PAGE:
• Electricity: you will possibly be cut off from electricity for an extended period. Avoid candles until you are absolutely sure that all the gas mains have been disconnected and escaped gas has evaporated. Have a flash light near your bed, and another at a central location in your home. Mine was in my office. This was a bad choice because all the book closets came down and I was unable to enter the room and get the flash light.

  • Gas: Get yourself one of those small gas burners with gas canisters used for camping. Being able to eat warm food and drink something hot makes a world of a difference.

  • It took forever to get water back. The biggest problem was the restroom, actually. It uses more than 20 liters each time you flush, while you need to drink only about 2 liters a day. Have a bucket so you can get yourself water from a nearby river or pond for your toilet. Have one or two containers filled with drinking water for personal use. I also bought a portable shower (a big plastic bag with a shower head) which I found extremely helpful during the long months after the quake.

  • After the quake I walked down the stairs with bare feet and in the dark. I only had a coat when I went outside. It was freezing. When it became light and I checked my home, I found glass everywhere. I was lucky that even though I had walked on glass I hadn't hurt myself. When you undress at night keep your clothes near where you sleep instead of being neat and putting them away immediately. Also have slippers nearby.

  • Rescue and Hospital. There won't be any ambulances, taxis or rescue teams. The quake that hit Kobe caused 6,400 dead and more than 25,000 injured. There aren't that many rescue teams, ambulances or taxis in any city in Japan. Besides, most roads are jammed. So get friendly with your neighbors now. They may one day save your life. They will be the ones that dig you out and take you to hospital. Get to know them now.

  • There were a large number of divorces after the Hanshin Awaji Great Earthquake (as the Kobe Quake is officially known). Often husbands ran out of their homes leaving shocked wives and kids behind. Make sure you all know what you expect of family members and partners. Sit down now and ask each other what you expect the other to do after a disaster strikes. What is each person's role and task? Where will you meet? (nearby evacuation center, park, message on family site, etc.) What can you do to prepare?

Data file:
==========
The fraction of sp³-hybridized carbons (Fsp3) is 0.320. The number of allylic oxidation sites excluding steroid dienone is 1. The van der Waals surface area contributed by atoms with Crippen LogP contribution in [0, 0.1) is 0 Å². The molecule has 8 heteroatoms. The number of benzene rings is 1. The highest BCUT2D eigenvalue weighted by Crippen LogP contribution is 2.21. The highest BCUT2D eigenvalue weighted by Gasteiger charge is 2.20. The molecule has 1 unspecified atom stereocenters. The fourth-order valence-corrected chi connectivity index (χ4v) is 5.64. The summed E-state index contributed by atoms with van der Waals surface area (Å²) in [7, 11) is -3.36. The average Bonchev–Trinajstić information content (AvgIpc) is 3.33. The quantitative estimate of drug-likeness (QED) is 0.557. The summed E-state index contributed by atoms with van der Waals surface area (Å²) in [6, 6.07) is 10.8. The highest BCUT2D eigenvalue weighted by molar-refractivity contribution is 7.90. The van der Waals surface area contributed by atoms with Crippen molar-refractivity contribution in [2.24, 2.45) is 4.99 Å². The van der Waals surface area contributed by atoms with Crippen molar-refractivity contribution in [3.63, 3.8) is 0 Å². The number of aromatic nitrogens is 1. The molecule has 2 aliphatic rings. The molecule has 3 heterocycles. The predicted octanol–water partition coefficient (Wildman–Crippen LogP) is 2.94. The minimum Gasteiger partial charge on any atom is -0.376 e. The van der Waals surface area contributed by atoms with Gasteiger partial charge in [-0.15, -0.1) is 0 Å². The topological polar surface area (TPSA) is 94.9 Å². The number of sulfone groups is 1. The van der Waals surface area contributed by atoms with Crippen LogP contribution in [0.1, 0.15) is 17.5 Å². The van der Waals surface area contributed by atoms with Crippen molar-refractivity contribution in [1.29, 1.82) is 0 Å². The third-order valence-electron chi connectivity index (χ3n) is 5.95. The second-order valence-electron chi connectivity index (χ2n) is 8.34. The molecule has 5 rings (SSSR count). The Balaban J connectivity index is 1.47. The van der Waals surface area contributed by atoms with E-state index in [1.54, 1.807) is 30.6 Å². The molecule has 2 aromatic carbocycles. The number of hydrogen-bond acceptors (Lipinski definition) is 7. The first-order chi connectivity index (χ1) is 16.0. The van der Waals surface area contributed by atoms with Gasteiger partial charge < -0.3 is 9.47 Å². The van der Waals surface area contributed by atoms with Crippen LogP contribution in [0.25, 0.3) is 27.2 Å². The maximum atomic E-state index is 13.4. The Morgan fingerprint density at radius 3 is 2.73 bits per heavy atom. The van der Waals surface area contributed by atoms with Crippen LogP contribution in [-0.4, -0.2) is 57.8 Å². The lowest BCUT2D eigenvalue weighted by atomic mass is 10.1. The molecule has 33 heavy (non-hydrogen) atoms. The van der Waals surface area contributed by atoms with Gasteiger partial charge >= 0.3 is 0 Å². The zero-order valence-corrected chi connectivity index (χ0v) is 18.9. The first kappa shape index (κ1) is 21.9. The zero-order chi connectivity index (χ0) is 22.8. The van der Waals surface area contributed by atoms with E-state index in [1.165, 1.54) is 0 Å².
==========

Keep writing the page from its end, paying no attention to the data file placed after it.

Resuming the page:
• Have you already asked a trusted person to take care of your children if something happens to you? Make sure your kids feel comfortable with this person. Visit him/her/them regularly so they get to know each other well. After the Kobe Quake it was very painful to see the large number of orphaned kids who had to go into an impersonal system. Many are still traumatized now. You can make this terrible experience, that will probably never happen, a lot easier by being prepared.

  • One of the first things I learnt was to look up. What can fall on your head? I still do this now, many years after the quake. I check when walking in unfamiliar areas, and it is the first thing I do when an earthquake strikes. (As a journalist I tend to be in the wrong place quite regularly). Keep your head safe!

  • Most important: large quakes like the ones that struck Tokyo in 1923 and Kobe in 1995 are extremely rare. You will most probably never experience such a quake. But if you do, being prepared may save your life. So be prepared. But don't worry!

*   *   *



4 comments so far post your own

1 | At 12:50pm on Dec 21 2005, Jonathan Wilson wrote:
Thank you for your wonderful advice! 2005, has mostly been a year of Japan dodging bullets. But a big one could strike at any time. I would add that finding a good routine and sticking to it as much as possible in the midst of the chaos is also a good way to relieve stress.
2 | At 10:27am on Dec 27 2005, Martin wrote:
The NGO I work for, Japan Offspring Fund, is concerned about a major earthquake at Hamaoka, south west of Tokyo. There are five nuclear reactors that were built in the early 1970s. We have published some advice on what to do in case there is damage and radioactivity is released, reaching Tokyo. A good face mask is one way to avoid getting exposure.

http://tabemono.info/english/news/news196.html

Anyway, your advice is very good, and clarifies some points I have been wondering about, such as access to bank accounts.
3 | At 06:03pm on Aug 20 2006, Kjeld Duits wrote:
One thing that I have recently learned is that you can check if the area where you live has a stable surface.

Some neighborhoods are built on previous waterways. These kind of places tend to magnify seismic waves, so it is easier for buildings to come down. It is fairly easy to find out if you live in such an area. Names related to water --or places where water accumulates-- are one giveaway. For example names containing 'gawa' (river), 'kawa' (river), 'ike' (pond), 'tani' (valley), 'tsu' (port)' etc.

Another sign is when telephone or lightpoles in your street do not stand straight. They should be at a 90% angle to the surface. A crooked pole is a clear sign that the surface is not stable. If this worries you, move to another area.

Another thing is to make sure that you live in a building that was built after 1981, when the new building code was revised. It became a lot stricter. The majority of the buildings that came down after the quake in Kobe and surroundings were built before 1981!

Don't worry, and enjoy life!
4 | At 07:00pm on Aug 20 2006, Alex wrote:
Again, very interesting information and advice, including that last comment. There is a lot of stuff I'll take to heart, having recently arrived to Fujinomiya, at the base of Mount Fuji. And nice to hear advice from someone who has survived a 'big one.'